John MAWURNDJUL AM, Ngalkunburriyaymi or Yawkyawk Enlarge 1 /1


Kuninjku (Eastern Kunwinjku) people

Mumeka, near Mann River, Central Arnhem Land, Northern Territory, Australia born 1952

Ngalkunburriyaymi or Yawkyawk 1991 Place made: Maningrida, Western Arnhem Land, Northern Territory, Australia
Materials & Technique: paintings, bark paintings, natural earth pigments on eucalyptus bark

Dimensions: 166.0 h x 82.0 w cm
Acknowledgement: Purchased 1991
Accession No: NGA 91.873
Image rights: © John Mawurndjul. Licensed by Viscopy

Yawkyawk, or Ngalkunburriyaymi, are female water spirits with the torso of a woman and the tail of a fish who were swallowed by Ngalyod, the Rainbow Serpent. The figures are represented in a cryptic fashion, and the focus is upon the more geometric elements of the design that represent features of the landscape at Kurdjarnngal.

John Mawurndjul lives at Milmilngkan and Mumeka outstations in his clan lands in Western Arnhem Land. His home is adjacent to a deep waterhole created by the ancestral Rainbow Serpent called Ngalyod.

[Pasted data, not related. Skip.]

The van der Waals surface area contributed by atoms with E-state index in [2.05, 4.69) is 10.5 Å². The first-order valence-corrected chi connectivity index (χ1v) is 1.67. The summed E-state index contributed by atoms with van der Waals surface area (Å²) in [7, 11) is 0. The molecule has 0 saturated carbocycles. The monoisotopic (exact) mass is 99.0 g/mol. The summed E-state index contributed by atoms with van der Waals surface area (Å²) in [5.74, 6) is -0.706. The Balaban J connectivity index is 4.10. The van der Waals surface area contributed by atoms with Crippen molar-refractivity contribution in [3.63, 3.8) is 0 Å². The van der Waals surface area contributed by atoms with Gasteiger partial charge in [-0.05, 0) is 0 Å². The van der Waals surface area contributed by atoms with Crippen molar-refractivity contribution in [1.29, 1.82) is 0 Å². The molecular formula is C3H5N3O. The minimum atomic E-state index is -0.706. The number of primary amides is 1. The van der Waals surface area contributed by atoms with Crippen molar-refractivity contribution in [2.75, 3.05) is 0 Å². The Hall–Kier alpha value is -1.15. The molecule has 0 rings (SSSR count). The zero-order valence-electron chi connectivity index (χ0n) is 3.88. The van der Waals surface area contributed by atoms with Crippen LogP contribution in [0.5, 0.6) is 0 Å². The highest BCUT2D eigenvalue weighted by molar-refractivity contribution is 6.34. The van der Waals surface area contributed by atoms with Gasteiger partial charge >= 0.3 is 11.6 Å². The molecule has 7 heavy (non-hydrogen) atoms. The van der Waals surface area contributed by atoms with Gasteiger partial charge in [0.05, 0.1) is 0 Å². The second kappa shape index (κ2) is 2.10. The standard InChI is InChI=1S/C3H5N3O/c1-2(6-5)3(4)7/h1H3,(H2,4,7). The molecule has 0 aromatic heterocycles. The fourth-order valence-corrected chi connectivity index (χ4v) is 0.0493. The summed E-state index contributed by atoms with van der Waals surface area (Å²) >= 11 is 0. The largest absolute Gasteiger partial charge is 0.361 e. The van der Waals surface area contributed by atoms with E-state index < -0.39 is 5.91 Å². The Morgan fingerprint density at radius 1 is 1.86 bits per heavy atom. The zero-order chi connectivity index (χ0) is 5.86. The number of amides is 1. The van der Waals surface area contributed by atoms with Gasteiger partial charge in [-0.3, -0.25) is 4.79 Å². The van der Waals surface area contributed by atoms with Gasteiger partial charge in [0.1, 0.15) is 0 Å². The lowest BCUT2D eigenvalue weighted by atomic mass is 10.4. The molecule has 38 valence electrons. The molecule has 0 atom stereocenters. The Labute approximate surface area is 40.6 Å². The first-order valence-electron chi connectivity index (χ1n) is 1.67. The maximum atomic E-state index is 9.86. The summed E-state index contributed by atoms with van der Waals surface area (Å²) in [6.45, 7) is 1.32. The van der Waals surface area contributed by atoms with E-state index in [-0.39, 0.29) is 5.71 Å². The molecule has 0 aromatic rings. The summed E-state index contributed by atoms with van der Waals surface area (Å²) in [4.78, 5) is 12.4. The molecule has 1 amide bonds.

Kuninjku people believe that the world began with the birth of all the ancestral beings, in human and animal form, who came out of the body of the Rainbow Serpent. These beings went on their separate journeys and shaped the world through their creative actions. Where one of these beings spilled their blood, for example, we now find large bodies of red ochre; where the being dived into the earth, now there is a large waterhole. At the end of these creation journeys the Rainbow Serpent swallowed the beings back into the earth.

The distincitve rarrk or cross-hatched designs in Mawurndjul's work relate to the body paintings worn by the male initiates in Mardayin ceremonies. The visual sparkle of the rarrk expresses the presence of supernatural forces. The paintings on the initiates' bodies also map ancestral lands to express the intimate connection between the individual and their ancestrally inherited country.

Text © National Gallery of Australia, Canberra